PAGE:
Talking about how unhappy you are with where you’re at is easy to do. Talking about the changes you want to happen in your life is also pretty easy.
But when it comes to actually turning those thoughts into plans, things tend to get a little more challenging.
First of all, there is the familiarity factor. There is comfort in familiarity. Just the fact that your current circumstance is what you’re used to will make it difficult for you to move on from it to something new.
Then, there is the commitment to the change you want.
Lastly, there is the risk ‘what if it doesn’t work?’
All of that is enough to convince many people to stay exactly where they are. Or they tell themselves they’ll make the changes slowly over time. But often those efforts are half-hearted.
What you might need to do is take a leap a faith. Launch yourself into the unknown, fully committed and knowing that you can handle whatever challenges come your way.
Sometimes that’s the only way to make changes in your life.
It’s easy to talk about things that are easy.
But when it comes to comes to feelings, wants and needs, things often get a little more challenging.
Often problems will arise, simply because you didn’t speak up and let the other person know how you felt or what you needed. When you hold things in, they rarely go away, they just build up over time.
So, maybe 6 months later when you feel angry and frustrated towards someone you won’t even consider that maybe things could have turned out differently, if only you had said ‘I want you to make more of an effort’ instead of keeping quiet.
Granted people won’t always meet your needs, even if you desperately want them too.
But you’re better off speaking up and giving the other person a chance, than just holding things in and ending up disappointed that people can’t read your mind.
Often when a person finds themselves craving something new, it’s because they’re bored with where they’re at.
As much as familiarity can be comforting and pleasant, for many people they find themselves at a point where they want more.
You find yourself wanting something different, not because what you’re used to isn’t working but because you want to remember the feeling of newness.
It’s like taking a different route home every once in a while. You do it to switch things up not because you never want to take your usual route again.
This idea can apply to so many things and one of them is the work you do. When you’re doing the same thing over and over you’ll get sick of it after a while because you’re no longer doing it consciously, you’re not thinking or stretching your mind and you want to be challenged.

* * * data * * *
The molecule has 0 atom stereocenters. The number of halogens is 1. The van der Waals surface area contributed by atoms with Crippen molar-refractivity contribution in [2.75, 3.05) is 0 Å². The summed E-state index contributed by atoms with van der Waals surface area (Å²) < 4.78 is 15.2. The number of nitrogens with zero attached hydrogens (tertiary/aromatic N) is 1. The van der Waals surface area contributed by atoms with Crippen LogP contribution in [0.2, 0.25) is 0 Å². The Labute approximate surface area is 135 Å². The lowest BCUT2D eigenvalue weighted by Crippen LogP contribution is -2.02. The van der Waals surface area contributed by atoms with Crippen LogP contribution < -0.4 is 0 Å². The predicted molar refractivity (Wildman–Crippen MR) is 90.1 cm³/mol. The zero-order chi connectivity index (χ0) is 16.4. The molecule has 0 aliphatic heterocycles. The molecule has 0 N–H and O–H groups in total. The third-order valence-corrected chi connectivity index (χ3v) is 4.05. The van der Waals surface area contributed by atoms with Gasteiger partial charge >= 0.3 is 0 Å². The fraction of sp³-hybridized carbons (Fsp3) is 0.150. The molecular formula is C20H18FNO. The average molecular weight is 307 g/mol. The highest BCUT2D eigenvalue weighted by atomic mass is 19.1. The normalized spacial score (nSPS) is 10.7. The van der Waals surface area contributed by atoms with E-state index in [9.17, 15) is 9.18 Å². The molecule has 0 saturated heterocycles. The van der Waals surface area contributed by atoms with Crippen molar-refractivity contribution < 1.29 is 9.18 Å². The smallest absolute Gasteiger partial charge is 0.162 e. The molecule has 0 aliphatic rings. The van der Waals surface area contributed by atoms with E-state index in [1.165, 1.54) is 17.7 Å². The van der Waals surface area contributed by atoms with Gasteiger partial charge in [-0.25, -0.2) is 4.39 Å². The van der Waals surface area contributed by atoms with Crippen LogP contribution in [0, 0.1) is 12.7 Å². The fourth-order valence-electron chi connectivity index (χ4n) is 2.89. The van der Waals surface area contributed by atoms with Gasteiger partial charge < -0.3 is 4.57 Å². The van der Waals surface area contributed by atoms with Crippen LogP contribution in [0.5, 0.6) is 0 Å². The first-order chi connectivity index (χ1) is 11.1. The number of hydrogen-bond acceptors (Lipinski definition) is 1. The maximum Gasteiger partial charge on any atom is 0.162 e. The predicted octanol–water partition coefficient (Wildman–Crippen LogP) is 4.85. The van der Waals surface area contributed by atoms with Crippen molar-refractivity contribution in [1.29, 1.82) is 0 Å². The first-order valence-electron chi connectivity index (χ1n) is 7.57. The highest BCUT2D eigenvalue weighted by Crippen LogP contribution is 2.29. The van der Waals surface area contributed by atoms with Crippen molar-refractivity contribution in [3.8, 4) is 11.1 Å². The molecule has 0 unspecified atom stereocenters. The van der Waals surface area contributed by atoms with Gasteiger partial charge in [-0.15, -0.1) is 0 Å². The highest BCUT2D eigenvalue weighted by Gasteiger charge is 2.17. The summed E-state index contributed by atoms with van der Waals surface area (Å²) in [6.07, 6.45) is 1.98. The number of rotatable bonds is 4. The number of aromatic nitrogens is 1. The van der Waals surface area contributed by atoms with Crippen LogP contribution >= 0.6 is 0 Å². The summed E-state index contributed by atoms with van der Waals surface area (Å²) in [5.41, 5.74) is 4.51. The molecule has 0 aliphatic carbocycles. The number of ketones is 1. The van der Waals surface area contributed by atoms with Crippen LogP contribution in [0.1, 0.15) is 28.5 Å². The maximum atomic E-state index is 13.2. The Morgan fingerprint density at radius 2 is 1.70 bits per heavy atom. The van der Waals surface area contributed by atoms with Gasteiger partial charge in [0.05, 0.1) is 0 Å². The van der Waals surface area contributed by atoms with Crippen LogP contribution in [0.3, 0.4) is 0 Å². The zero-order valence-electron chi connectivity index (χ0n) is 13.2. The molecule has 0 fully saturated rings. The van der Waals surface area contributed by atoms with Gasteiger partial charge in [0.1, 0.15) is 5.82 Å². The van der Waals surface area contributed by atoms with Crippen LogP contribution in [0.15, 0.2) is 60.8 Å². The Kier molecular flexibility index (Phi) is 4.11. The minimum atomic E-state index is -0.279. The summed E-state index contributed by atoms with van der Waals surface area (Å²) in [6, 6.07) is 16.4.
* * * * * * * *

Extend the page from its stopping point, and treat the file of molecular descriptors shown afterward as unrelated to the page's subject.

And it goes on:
So, you put yourself forward for a new type of work. It’s new and unfamiliar and you enjoy it simply because it’s not what you’re used to.
The beauty of this kind of situation is after you’re tried something new, you can go back to what you were doing before often with new found appreciation.
It’s easy to be grateful when things are going your way.
But when times are uncertain and life has thrown a spanner in the works gratitude often becomes a little more challenging.
Suddenly the most prominent things are the bad stuff and you’re not thankful for your life being turned upside down.
In these times it’s even more important to practice gratitude.
The real benefits of the practice come when you’re able to make it a part of your lifestyle, independent of your circumstances.
And so maybe it used to be I’m grateful for getting to be apart of this exciting project or some other major thing that you feel like shouting from the rooftops. But now it’s more like I’m grateful for these cosy socks, the flowers in my garden and running water.
Some things in life are difficult to solve.
There are lots of factors to consider, plus you have to find something that works for people that don’t think the same way.
What works for one won’t necessarily for everyone else. The great idea you had might not work.
And that is not just my opinion but instead some thoughts relating to some of the challenges we face as a society.
The solution isn’t to try and please everyone. I think the solution would be to do what feels right and focus on how you can make a positive impact.